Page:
President John Mahama says even though he might have made some mistakes as the leader of the country, they were done in “good faith.”
He said his preoccupation within the three and a half years has been to improve the economic situation of Ghana by putting in place the requisite infrastructure.
He said he was determined to improve the power situation in the country as well as the restoration of social infrastructure which he said were in despair.
The president said although some mistakes may have been committed in his bid to achieve these things, they were not done deliberately. He, however did not mention some of the mistakes his government might have done.
“We have done the heavy lifting [and] in my second term Ghana is going to see an accelerated growth,” he said.
President Mahama made these remarks on Wednesday when he took his turn at the Presidential Encounter on Ghana Broadcasting Corporation (GBC).
The governing National Democratic Congress (NDC) has come under increasing pressure from sections of Ghanaians who believe it has done little to create jobs in the country.
Some of the youth believe it is a mistake for a country with a growing unemployed youth to continue investing in road infrastructure when it could rechannel the money into industrialization.
Some students of the University of Ghana who attended Joy FM’s Ghana Connect programme held at the Political Science Department on Wednesday expressed worry over the unemployment situation in the country.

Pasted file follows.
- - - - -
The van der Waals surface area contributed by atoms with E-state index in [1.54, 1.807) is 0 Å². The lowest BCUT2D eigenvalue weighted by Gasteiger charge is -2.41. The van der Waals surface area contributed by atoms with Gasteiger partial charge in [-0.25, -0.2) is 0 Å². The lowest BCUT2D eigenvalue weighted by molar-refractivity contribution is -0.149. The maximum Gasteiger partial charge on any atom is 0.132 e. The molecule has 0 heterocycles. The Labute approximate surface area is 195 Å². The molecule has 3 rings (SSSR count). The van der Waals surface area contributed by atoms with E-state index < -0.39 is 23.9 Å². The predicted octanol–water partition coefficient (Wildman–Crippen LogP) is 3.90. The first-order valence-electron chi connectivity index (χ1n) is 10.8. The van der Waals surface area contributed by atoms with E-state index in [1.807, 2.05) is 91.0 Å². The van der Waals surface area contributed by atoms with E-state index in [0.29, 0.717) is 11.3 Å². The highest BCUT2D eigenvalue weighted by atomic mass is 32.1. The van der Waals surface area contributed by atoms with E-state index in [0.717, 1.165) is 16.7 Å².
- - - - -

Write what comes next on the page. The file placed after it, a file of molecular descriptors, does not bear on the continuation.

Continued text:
A female final year student who identified herself as Philomena said she would travel to the United States to look for opportunities when she graduates in 2016.
Surprisingly, this disillusionment over the absence of jobs is growing by the day as more youth decry the situation.
But President Mahama said although things appear to have been tough in his first term, he believes there are brighter days ahead.
“You suffer to gain…you don’t get any good thing without striving for it. We are going to take Ghana to the next level,” he said.
He said the expansion and construction of infrastructure in the country have created over 400,000 jobs.
“From artisans to the electrician, to the other labourers who were engaged in those projects were employed,” he added.
He noted that for the many graduates to find sustainable jobs, it is important to ensure that the education system is in sync with the job market.
“Last time we held a forum between academia and [corporate Ghana] to discuss the skills they require,” he said, adding at the end of the discussion it was revealed that the curricula need to be fine-tune